For the past twenty-five years glass has been my life. I work and teach with glass. When I look back to see how this all started, I realize that all the creativity was encouraged by mother. She pushed us to make things no matter what it was. That creativity was part of a childhood that relied heavily on exploration, independence, and physical outdoor activities. Despite my interest in art and to create things as I grew up, art as a career was not something to aspire to and it took me ten years after I graduated from high school to discover art school and even consider becoming a working artist as an option. By 1975, though, I had seriously dabbled in stained glass, and that was my real start in the medium.
Fast-forward eleven years later to 1986--I graduated from the Canberra School of Art’s Glass Workshop, Australian National University, where it was there I learned several processes. I was very fortunate to have been mentored by Klaus Moje and Neil Roberts. When I first started working with glass the elements that drew me to the medium were color and light, and that still stands twenty-five years after that fact. However, what I don’t enjoy are works that deal with the preciousness of the material, and glass can easily force artists to focus on that aspect, which curtails and restricts creativity.
My influences, how I arrive at an idea, and my personal process are continually evolving, and always based on the same basic ideas and interests since playing in my mind when I left art school twenty-five years ago. I’m intrigued by the minimal art movement, cubism, by artists who work with light and space such as James Turrell and Robert Irwin. However, my major influences can be traced back to the outdoor upbringing I had as a child, where I was taught to see and consider what was occurring in nature, understand the changes, and respect them.
I can’t separate my daily activities from my work--each day I take a long walk, a hike, during which I study nature and the day’s changing light. I photograph what I see, and somewhere some of that feeds into future works. I usually focus on a farm, a forest, fields that interest me, and how nature and the earth respond to what we are doing to it. But I also see much more—how the local light, season, the time of day, and place come together. These parameters are all important elements that shape my body of work.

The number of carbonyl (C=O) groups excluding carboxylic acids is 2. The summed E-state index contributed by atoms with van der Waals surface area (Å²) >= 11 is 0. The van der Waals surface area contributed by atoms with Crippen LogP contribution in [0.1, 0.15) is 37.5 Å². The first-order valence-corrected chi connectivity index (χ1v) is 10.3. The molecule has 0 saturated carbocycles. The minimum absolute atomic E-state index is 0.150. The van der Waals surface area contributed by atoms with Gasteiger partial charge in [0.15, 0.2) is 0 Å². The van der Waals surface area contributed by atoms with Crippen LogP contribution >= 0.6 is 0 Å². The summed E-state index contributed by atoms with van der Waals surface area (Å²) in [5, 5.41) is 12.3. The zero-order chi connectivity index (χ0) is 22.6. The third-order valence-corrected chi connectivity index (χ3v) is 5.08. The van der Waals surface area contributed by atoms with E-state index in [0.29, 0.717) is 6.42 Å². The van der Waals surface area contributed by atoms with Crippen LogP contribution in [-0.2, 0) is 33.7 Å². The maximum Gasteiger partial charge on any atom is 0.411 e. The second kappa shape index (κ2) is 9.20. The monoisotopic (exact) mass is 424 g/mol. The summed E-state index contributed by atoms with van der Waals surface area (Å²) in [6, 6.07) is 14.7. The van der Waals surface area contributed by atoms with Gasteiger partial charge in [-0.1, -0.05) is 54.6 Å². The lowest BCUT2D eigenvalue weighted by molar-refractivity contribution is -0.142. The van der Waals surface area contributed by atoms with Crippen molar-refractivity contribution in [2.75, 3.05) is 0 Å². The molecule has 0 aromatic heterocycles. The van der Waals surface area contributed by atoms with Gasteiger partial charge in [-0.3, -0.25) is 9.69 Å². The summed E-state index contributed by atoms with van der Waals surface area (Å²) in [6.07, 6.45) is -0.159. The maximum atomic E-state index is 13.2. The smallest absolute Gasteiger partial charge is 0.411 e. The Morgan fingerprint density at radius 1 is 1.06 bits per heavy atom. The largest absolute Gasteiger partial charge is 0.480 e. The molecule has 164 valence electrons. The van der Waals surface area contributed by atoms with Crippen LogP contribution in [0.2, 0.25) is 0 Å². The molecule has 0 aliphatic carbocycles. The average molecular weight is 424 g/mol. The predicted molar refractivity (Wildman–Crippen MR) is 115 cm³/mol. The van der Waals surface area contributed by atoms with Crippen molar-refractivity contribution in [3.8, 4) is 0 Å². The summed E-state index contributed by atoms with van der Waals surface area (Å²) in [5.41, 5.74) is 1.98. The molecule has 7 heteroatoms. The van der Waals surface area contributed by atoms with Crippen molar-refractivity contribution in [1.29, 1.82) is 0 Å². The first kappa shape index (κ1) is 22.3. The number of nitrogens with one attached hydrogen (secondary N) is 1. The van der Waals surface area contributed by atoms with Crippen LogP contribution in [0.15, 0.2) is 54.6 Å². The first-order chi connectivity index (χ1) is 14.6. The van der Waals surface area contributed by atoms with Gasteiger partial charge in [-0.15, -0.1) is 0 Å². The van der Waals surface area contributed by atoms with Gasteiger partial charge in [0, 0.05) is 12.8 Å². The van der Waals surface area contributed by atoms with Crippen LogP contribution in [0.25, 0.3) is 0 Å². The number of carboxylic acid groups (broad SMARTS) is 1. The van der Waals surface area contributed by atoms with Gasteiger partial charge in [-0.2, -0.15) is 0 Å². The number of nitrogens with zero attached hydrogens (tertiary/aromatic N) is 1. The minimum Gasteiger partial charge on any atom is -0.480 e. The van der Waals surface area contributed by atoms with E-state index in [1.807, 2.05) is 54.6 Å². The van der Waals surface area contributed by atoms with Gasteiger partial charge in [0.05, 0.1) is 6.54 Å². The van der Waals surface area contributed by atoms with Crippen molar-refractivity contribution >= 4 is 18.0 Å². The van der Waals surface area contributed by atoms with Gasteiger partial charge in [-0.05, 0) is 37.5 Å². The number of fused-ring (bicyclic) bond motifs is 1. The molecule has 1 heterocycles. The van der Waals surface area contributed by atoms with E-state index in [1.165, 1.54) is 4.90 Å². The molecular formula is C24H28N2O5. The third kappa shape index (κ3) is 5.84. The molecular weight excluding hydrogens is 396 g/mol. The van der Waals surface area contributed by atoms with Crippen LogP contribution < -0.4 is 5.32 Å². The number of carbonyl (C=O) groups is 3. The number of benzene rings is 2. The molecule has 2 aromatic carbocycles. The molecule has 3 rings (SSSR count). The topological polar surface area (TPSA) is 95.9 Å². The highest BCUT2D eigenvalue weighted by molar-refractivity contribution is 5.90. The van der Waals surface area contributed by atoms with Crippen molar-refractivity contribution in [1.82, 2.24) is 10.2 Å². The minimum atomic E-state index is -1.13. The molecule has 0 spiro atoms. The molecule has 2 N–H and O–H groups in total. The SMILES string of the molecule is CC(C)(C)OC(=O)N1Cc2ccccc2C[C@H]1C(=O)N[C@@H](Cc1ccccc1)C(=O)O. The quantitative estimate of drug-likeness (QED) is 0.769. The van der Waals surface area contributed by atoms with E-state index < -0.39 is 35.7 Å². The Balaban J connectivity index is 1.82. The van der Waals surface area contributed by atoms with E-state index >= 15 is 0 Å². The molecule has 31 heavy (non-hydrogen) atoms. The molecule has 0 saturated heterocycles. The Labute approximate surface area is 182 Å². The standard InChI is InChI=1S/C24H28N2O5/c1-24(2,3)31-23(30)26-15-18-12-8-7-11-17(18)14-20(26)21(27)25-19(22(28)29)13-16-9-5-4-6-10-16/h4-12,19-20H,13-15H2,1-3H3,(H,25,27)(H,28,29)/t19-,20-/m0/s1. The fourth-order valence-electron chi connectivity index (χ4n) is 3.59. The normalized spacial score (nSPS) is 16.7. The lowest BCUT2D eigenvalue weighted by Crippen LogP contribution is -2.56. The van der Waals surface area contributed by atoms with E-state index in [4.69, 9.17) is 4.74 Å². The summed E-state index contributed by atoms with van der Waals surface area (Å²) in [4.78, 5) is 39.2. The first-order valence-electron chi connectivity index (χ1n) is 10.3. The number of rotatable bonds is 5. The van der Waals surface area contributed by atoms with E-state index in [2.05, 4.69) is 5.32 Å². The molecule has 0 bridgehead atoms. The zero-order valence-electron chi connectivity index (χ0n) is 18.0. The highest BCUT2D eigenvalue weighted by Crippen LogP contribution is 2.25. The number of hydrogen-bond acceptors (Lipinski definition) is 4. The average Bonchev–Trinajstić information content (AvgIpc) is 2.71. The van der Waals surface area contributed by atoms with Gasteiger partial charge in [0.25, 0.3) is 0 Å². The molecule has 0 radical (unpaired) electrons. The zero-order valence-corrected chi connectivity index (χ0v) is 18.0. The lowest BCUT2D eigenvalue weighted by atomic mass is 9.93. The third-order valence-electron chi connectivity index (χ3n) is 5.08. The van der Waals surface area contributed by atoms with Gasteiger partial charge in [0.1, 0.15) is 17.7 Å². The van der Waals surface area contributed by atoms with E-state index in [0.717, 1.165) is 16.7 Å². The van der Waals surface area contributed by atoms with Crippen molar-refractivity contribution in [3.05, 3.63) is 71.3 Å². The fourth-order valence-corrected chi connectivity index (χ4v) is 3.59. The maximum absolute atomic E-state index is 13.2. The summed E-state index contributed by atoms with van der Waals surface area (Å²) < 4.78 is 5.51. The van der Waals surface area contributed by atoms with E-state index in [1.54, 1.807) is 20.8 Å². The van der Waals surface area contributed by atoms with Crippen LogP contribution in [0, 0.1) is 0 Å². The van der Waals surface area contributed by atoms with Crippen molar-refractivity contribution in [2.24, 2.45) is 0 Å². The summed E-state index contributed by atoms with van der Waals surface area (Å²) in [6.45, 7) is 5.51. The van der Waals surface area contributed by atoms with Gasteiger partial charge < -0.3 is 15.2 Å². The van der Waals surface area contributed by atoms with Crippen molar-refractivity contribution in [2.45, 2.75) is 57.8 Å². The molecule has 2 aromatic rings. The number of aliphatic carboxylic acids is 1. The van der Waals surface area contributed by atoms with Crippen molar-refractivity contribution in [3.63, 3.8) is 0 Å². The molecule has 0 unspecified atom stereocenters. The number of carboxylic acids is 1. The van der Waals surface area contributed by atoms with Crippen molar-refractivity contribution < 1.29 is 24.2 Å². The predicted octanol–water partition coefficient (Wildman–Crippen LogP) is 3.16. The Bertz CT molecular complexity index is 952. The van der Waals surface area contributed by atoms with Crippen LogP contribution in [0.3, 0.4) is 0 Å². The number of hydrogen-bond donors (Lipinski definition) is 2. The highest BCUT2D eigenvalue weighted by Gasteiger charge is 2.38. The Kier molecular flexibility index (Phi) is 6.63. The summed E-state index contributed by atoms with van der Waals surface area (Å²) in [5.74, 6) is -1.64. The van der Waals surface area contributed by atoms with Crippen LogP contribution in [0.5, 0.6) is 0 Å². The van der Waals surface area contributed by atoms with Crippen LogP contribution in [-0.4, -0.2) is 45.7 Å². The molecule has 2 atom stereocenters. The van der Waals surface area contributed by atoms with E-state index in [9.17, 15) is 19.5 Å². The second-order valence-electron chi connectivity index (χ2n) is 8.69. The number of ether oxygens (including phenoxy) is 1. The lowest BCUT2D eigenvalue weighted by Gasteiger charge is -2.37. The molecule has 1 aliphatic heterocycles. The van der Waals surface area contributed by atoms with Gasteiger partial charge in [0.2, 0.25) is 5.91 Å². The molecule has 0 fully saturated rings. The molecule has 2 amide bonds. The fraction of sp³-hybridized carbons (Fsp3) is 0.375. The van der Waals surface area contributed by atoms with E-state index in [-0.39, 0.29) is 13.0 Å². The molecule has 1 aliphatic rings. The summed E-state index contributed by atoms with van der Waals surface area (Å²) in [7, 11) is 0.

All ideas are captured in a diary, as well as making models, either maquettes or using other materials like cardboard and paper to get a sense in what direction the piece is going. This process allows me to test the forms before I commit myself to making them full size.
I’ve developed a feeling through years of perfecting my process in creating my glass sculptures. This entails calculating the volume, temperatures, and the time to melt and cool the glass. In the sculptures that have a metal component, the steel has been painted and rubbed black in areas to reveal another layer beneath the surface, giving it a weathered look, and revealing layers of time, and creating the sensation of living and being lived in.
In my solo show, In the Presence of Blue at the Sabbia Gallery in Sydney, the use of the color blue is based on my love of the outdoors. It represents the big, warm and welcoming blue of the Australian skies. It has warmth, a distance, and an expanse that I don’t see anywhere else. It was the lure of this color that became the focus of the show. As our national radio announcer says most mornings back home, “and it’s another blue sky day in Canberra.” That’s a good day.
Kirstie is preparing for another solo show in 2012. She will be teaching this fall in Italy and later at the Sydney College of Arts. In 2011, she’ll be teaching in Canada’s Alberta College of Art and Design. Kirstie is represented at the Sabbia Gallery in Sydney, Masterworks Gallery in Auckland, New Zealand, Bullesye Gallery in Portland, Oregon, and Pismo Gallery in Denver, Colorado.